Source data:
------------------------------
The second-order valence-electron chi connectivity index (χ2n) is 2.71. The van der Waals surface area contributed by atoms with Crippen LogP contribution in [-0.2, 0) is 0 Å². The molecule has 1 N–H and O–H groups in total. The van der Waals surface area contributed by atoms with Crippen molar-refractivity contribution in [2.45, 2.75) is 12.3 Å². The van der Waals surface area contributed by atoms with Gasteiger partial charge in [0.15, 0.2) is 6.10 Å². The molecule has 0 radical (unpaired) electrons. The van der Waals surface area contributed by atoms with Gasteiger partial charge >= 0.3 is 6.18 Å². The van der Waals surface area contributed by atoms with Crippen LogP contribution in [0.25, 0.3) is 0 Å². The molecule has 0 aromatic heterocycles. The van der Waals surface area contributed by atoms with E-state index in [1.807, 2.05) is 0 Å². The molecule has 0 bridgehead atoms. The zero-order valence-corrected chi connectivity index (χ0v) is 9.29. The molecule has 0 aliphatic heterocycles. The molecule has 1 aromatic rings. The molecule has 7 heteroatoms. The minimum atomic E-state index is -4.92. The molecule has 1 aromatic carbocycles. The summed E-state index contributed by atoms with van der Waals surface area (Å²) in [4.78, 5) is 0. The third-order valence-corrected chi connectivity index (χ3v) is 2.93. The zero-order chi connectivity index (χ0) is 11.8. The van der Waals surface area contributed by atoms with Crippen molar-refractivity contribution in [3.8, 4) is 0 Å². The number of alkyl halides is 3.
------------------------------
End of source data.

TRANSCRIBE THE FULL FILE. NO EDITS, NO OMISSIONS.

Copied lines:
The second-order valence-electron chi connectivity index (χ2n) is 2.71. The van der Waals surface area contributed by atoms with Crippen LogP contribution in [-0.2, 0) is 0 Å². The molecule has 1 N–H and O–H groups in total. The van der Waals surface area contributed by atoms with Crippen molar-refractivity contribution in [2.45, 2.75) is 12.3 Å². The van der Waals surface area contributed by atoms with Gasteiger partial charge in [0.15, 0.2) is 6.10 Å². The molecule has 0 radical (unpaired) electrons. The van der Waals surface area contributed by atoms with Gasteiger partial charge >= 0.3 is 6.18 Å². The van der Waals surface area contributed by atoms with Crippen LogP contribution in [0.25, 0.3) is 0 Å². The molecule has 0 aromatic heterocycles. The van der Waals surface area contributed by atoms with E-state index in [1.807, 2.05) is 0 Å². The molecule has 0 bridgehead atoms. The zero-order valence-corrected chi connectivity index (χ0v) is 9.29. The molecule has 0 aliphatic heterocycles. The molecule has 1 aromatic rings. The molecule has 7 heteroatoms. The minimum atomic E-state index is -4.92. The molecule has 1 aromatic carbocycles. The summed E-state index contributed by atoms with van der Waals surface area (Å²) in [4.78, 5) is 0. The third-order valence-corrected chi connectivity index (χ3v) is 2.93. The zero-order chi connectivity index (χ0) is 11.8. The van der Waals surface area contributed by atoms with Crippen molar-refractivity contribution in [3.8, 4) is 0 Å². The number of alkyl halides is 3.